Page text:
The News Literacy Projects resource “How to know what to trust” provides students with steps they can follow to evaluate the trustworthiness of sources they come across online. You can put these questions to your students:

  • How could seeing or reading misinformation about the election make people less likely to trust the results of the election?
  • What impact could it have if people lose trust in our government or elections?
  • What steps can you take to make sure the news you read, watch, or share is accurate?

4. Provide space to process emotions

Research into social and emotional learning shows that students learn best when their head, heart, and conscience are all engaged, and so is it important to give students time to process their emotional reactions to news about the election. These strategies may be useful for helping students reflect on their emotional reactions to the election:

  • Journaling: This teaching strategy can help students process their thoughts, feelings, and uncertainties. Ask your students to reflect on their emotions and reactions to the election in a journal using an open-ended prompt such as: How do you feel about the election and what is happening in the aftermath?
  • Color, Symbol, Image: This one invites students to reflect on ideas in nonverbal ways and encourages them to think metaphorically. Ask students to choose a color, a symbol, and an image that represents the election to them. They can then create an illustration that includes these three elements.
  • Graffiti Board: This strategy gives students a space to process their reactions to a topic and read their classmates’ responses. Create a space (such as a whiteboard if you are teaching in person or a shared document if you are teaching remotely), and ask students to post any questions or reactions they have to the election on the space. Then, read through students’ responses and discuss any questions or themes that were raised.

If any student seems particularly distressed or anxious about the election, follow up with them one-on-one or refer them to wellness staff at your school.

5. Place events into historical context

This election is not the first time that the United States has experienced a contentious election or political polarization. Students may find it helpful to learn about other tumultuous periods in our history in order to gain a deeper understanding of both the strengths and flaws in American democracy.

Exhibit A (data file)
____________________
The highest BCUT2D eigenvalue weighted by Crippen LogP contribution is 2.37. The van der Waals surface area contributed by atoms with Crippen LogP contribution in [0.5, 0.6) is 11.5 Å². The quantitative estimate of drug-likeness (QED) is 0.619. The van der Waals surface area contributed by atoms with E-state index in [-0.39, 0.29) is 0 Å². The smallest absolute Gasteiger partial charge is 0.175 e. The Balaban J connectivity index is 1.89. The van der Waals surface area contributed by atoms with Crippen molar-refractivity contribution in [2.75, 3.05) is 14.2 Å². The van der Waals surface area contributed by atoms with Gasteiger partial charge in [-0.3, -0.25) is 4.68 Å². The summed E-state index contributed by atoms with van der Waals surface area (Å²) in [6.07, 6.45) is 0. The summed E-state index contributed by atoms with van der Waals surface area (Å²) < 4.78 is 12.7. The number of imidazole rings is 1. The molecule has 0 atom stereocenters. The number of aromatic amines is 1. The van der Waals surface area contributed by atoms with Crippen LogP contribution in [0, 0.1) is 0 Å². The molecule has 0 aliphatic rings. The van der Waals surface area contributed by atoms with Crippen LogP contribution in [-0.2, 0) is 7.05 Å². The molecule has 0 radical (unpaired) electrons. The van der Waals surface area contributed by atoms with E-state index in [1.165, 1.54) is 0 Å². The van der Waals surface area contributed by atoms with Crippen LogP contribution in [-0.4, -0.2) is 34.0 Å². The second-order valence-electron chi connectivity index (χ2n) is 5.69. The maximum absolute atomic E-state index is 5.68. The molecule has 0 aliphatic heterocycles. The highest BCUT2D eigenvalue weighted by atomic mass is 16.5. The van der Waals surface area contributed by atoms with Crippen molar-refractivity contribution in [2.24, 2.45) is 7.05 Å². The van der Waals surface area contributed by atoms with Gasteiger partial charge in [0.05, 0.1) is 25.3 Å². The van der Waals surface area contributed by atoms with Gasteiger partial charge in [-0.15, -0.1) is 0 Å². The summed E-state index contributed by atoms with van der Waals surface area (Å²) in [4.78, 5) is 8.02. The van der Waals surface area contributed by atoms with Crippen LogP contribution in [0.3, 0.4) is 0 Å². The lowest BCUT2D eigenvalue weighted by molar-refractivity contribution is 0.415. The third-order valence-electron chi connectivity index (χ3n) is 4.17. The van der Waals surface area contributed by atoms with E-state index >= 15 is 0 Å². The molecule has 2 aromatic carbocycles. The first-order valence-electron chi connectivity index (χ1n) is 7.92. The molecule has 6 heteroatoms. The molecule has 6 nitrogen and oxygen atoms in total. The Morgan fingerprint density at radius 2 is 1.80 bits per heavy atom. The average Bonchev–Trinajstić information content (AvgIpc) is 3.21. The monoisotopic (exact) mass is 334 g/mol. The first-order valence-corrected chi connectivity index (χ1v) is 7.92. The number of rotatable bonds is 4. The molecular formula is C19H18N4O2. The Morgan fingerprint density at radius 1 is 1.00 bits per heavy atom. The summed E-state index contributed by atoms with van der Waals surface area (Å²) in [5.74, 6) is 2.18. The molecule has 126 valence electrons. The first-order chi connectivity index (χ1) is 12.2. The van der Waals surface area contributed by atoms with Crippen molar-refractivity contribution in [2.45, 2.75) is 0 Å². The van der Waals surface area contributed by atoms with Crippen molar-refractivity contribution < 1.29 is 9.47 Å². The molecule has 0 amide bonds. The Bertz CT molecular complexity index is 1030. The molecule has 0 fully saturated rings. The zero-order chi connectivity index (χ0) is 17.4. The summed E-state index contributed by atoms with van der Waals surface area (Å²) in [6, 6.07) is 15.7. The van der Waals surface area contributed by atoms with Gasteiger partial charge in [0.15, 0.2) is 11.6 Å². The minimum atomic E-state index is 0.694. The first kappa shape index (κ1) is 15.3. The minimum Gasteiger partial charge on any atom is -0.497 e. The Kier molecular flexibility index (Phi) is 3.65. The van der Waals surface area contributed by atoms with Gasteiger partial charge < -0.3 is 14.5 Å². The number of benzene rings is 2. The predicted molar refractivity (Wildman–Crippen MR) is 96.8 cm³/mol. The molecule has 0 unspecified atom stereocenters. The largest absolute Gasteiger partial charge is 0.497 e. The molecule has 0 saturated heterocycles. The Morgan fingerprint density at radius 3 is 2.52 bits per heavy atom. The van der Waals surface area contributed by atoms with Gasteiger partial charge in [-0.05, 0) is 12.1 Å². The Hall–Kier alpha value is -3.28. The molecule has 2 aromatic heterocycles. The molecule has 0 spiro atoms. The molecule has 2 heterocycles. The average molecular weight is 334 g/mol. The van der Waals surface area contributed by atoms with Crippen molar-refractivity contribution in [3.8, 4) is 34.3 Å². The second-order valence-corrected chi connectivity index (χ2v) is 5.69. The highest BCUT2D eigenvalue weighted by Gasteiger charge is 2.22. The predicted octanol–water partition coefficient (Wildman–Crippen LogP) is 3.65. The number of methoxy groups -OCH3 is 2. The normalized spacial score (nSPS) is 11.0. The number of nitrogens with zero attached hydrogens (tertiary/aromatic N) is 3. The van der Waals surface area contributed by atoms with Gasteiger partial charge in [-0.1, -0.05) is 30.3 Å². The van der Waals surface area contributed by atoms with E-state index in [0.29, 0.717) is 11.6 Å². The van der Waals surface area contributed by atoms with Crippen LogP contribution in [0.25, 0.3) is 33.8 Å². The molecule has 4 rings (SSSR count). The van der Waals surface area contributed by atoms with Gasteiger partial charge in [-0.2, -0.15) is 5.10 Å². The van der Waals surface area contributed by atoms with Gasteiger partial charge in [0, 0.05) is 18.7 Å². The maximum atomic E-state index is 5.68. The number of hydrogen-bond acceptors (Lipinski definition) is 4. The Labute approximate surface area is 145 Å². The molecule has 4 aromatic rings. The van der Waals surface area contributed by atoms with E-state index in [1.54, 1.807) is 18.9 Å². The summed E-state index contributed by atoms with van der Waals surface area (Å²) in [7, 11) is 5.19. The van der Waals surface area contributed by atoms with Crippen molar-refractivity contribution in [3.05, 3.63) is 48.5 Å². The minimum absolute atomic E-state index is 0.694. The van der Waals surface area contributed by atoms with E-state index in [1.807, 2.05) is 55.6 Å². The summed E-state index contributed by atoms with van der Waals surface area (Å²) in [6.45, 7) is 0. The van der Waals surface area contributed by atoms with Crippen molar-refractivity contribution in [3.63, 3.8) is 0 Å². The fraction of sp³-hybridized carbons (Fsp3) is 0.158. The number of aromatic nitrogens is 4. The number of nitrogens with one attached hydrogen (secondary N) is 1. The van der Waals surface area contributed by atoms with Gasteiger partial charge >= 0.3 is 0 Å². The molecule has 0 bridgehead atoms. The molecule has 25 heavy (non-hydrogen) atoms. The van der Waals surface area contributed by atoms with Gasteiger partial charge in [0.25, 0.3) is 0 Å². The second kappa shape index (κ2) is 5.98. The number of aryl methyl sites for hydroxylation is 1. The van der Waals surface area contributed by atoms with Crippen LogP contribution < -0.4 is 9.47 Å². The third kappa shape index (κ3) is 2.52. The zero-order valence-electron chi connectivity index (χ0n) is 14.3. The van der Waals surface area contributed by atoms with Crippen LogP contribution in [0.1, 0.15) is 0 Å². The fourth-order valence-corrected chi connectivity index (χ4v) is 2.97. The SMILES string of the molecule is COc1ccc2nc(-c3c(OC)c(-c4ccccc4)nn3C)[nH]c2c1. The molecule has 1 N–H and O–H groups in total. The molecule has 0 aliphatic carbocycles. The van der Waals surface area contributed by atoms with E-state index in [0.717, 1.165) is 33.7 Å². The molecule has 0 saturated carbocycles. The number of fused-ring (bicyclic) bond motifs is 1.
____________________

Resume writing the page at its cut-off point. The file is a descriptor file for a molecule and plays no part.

To give your students an overview of contentious elections in U.S. history, share the Time Magazine article, “Not Every U.S. Presidential Race Has Been Decided on Election Day.” (For a perspective from another student, here’s a very brief column on this topic for the Berkeley High School student newspaper.) For a more in-depth examination of the history of voting rights and electoral systems in the United States, share the three-part podcast series, (mis)Representative Democracy, from NPR’s Throughline.

6. Focus on issues and find ways to act

According to the Time article, “You Asked: Is It Bad for You to Read the News Constantly?”:

More than half of Americans say the news causes them stress, and many report feeling anxiety, fatigue, or sleep loss as a result, the survey shows. Yet one in 10 adults checks the news every hour, and fully 20% of Americans report “constantly” monitoring their social media feeds—which often exposes them to the latest news headlines, whether they like it or not.

Many people engage with the news in order to feel engaged in politics, but the most effective way to make a difference in our communities is to participate locally and directly, rather than constantly following national news. While it is important to stay informed about national politics, the presidential election is not the only election that matters. Local politics directly impact our lives—and are often less polarizing and more accessible.

Encourage your students to brainstorm issues that matter to them, research local organizations or political leaders who are taking action on those issues, and find ways to get involved. Ask your students:

  • What are the issues you care most about? What are the problems that you see in your community?
  • Who in your local government has the power to create policy on this issue?
  • What organizations or local politicians are organizing around this issue? How can you get involved?

For ideas about how you can guide your students to engage in local activism, read the New York Times article, “Ideas for Student Civic Action in a Time of Social Uncertainty.”